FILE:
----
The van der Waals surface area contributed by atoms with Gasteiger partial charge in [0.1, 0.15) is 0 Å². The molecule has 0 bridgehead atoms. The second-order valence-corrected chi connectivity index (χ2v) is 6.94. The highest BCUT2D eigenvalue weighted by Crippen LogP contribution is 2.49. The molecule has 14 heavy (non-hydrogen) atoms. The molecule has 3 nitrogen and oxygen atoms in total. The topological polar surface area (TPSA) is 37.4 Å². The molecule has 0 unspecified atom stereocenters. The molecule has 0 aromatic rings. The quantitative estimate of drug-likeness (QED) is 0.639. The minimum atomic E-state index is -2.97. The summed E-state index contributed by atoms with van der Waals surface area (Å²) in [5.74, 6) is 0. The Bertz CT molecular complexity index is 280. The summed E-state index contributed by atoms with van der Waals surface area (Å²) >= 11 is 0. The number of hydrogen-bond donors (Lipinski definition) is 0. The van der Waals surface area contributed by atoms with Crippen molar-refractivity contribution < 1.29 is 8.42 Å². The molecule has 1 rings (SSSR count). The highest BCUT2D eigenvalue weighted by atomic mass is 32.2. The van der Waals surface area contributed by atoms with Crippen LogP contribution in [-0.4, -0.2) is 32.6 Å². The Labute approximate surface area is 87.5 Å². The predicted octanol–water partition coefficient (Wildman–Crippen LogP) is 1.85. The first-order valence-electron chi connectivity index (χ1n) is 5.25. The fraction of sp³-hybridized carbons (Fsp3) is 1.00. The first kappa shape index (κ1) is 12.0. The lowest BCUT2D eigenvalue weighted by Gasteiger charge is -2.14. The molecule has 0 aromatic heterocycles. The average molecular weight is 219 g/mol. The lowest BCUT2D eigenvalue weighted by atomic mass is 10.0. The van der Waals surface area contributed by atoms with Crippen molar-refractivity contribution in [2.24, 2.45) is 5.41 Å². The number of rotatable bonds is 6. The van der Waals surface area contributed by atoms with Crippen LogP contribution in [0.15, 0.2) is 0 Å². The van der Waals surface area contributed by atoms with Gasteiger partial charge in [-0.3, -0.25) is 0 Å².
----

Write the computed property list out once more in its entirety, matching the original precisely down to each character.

The van der Waals surface area contributed by atoms with Gasteiger partial charge in [0.1, 0.15) is 0 Å². The molecule has 0 bridgehead atoms. The second-order valence-corrected chi connectivity index (χ2v) is 6.94. The highest BCUT2D eigenvalue weighted by Crippen LogP contribution is 2.49. The molecule has 14 heavy (non-hydrogen) atoms. The molecule has 3 nitrogen and oxygen atoms in total. The topological polar surface area (TPSA) is 37.4 Å². The molecule has 0 unspecified atom stereocenters. The molecule has 0 aromatic rings. The quantitative estimate of drug-likeness (QED) is 0.639. The minimum atomic E-state index is -2.97. The summed E-state index contributed by atoms with van der Waals surface area (Å²) in [5.74, 6) is 0. The Bertz CT molecular complexity index is 280. The summed E-state index contributed by atoms with van der Waals surface area (Å²) >= 11 is 0. The number of hydrogen-bond donors (Lipinski definition) is 0. The van der Waals surface area contributed by atoms with Crippen molar-refractivity contribution < 1.29 is 8.42 Å². The molecule has 1 rings (SSSR count). The highest BCUT2D eigenvalue weighted by atomic mass is 32.2. The van der Waals surface area contributed by atoms with Crippen LogP contribution in [-0.4, -0.2) is 32.6 Å². The Labute approximate surface area is 87.5 Å². The predicted octanol–water partition coefficient (Wildman–Crippen LogP) is 1.85. The first-order valence-electron chi connectivity index (χ1n) is 5.25. The fraction of sp³-hybridized carbons (Fsp3) is 1.00. The first kappa shape index (κ1) is 12.0. The lowest BCUT2D eigenvalue weighted by Gasteiger charge is -2.14. The molecule has 0 aromatic heterocycles. The average molecular weight is 219 g/mol. The lowest BCUT2D eigenvalue weighted by atomic mass is 10.0. The van der Waals surface area contributed by atoms with Crippen molar-refractivity contribution in [2.24, 2.45) is 5.41 Å². The number of rotatable bonds is 6. The van der Waals surface area contributed by atoms with Crippen LogP contribution in [0.15, 0.2) is 0 Å². The van der Waals surface area contributed by atoms with Gasteiger partial charge in [-0.3, -0.25) is 0 Å².